URGENT measures are needed to reverse a rapidly deteriorating humanitarian situation and save the children of South Sudan from a desperate plight, a new report by World Vision warns.
According to the report, Sounding the Alarm: The desperate plight of children in South Sudan, almost 5 million people are in desperate need of humanitarian assistance and more than 1.3 million that have been forced to flee their homes as a result of the violence, half are children.
World Vision South Sudan’s Program Director Perry Mansfield said that almost four million people are in urgent need of emergency food aid and the conflict has been the main driver compromising the country’s supply. “South Sudan is in the grip of a severe food crisis and the conflict is having a devastating impact on children,” Mr Mansfield said.
Children are particularly vulnerable to the severe lack of food with a quarter of a million children likely to be severely malnourished and up to 50,000 at risk of dying by the end of the year without rapid intervention.
Almost 500,000 children have fled their homes to live in makeshift camps or overcrowded Protection of Civilian bases established by the United Nations Mission in South Sudan.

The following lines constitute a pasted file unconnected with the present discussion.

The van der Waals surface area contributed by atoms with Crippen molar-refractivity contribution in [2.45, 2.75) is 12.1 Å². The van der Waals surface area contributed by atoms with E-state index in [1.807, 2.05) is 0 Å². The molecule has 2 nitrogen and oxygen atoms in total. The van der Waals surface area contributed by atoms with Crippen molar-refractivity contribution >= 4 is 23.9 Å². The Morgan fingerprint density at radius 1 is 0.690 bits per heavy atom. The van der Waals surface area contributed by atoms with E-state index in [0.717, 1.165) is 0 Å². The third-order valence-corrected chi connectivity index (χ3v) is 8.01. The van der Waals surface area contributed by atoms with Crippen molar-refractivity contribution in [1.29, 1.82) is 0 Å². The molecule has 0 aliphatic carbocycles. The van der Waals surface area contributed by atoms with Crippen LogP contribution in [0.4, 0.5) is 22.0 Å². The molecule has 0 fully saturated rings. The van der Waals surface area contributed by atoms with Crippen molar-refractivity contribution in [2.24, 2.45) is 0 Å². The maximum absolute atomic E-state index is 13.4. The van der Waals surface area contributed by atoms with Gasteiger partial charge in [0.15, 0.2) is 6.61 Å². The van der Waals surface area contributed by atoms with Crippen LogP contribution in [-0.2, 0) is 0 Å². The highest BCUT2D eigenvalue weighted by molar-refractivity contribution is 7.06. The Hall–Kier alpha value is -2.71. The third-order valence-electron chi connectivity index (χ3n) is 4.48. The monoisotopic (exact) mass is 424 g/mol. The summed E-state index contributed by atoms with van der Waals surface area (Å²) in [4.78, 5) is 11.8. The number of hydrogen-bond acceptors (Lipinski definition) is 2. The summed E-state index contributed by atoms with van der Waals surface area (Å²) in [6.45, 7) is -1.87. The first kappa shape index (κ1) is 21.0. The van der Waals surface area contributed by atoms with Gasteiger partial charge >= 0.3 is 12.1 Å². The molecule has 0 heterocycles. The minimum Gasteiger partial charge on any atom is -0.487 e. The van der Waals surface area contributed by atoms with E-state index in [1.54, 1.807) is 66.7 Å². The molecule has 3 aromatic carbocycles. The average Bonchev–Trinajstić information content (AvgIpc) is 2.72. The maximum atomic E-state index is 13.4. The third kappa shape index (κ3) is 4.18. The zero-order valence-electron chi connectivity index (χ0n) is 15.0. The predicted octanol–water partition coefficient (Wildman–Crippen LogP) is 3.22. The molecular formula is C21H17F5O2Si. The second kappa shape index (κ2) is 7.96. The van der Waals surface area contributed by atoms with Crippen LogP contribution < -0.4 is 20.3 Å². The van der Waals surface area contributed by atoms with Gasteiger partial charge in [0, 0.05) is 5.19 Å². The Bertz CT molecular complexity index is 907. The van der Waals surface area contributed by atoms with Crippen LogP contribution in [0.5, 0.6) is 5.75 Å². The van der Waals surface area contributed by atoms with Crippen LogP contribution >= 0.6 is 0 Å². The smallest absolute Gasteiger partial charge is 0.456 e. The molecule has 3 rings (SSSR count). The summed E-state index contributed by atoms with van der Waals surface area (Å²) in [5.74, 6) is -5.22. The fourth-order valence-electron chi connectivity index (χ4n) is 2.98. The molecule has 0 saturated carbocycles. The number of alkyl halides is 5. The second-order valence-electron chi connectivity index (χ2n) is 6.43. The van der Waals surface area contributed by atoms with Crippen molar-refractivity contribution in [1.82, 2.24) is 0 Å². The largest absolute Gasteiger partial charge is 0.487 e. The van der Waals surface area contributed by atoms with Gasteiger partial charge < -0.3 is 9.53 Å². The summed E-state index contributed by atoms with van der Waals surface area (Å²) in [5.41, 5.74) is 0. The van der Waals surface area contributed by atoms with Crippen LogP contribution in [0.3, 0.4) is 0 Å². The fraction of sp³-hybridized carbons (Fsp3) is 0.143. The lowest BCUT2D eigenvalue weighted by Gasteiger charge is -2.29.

According to the United Nations, all parties to the conflict have committed brutal acts of violence against civilians, including young children. “Children are especially susceptible to recruitment into armed forces in the conflict and physical and sexual abuse.”
It is reported that severe forms of abuse have included rape at gun point, sexual slavery, forced abortion and recruitment into armed forces. The report warns that abuse of children is only likely to worsen as frustrations rise in overcrowded camps.
“Displaced children have told us of the daily strain of constantly being on the move to escape fighting while trying to find enough food and water to survive,” Mr Mansfield said. “The international community must do more to bring an end to the conflict and a peaceful solution so that children can live free from fear of attack, abuse or lack of food.”
The report, launched ahead of the Humanitarian Pledging Conference for South Sudan in Oslo tomorrow, calls the international community to push for an end to the violence, safe passage for humanitarian organisations to assist affected families and donors to commit much needed funds to the South Sudan emergency response.
World Vision was one of the first humanitarian organisations to respond to needs in affected areas of South Sudan after hostilities erupted in December. The organisation is working to provide food, clean water, shelter, toilets, hygiene kits and nutrition supplements for children. World Vision is also working on family tracing, reuniting separated children and running child-friendly spaces – safe havens for children where they can play, learn and recover from emotional scars.
To donate to World Vision Australia’s South Sudan Appeal call 13 32 40 or visit www.worldvision.com.au/SouthSudan
Source: World Vision Australia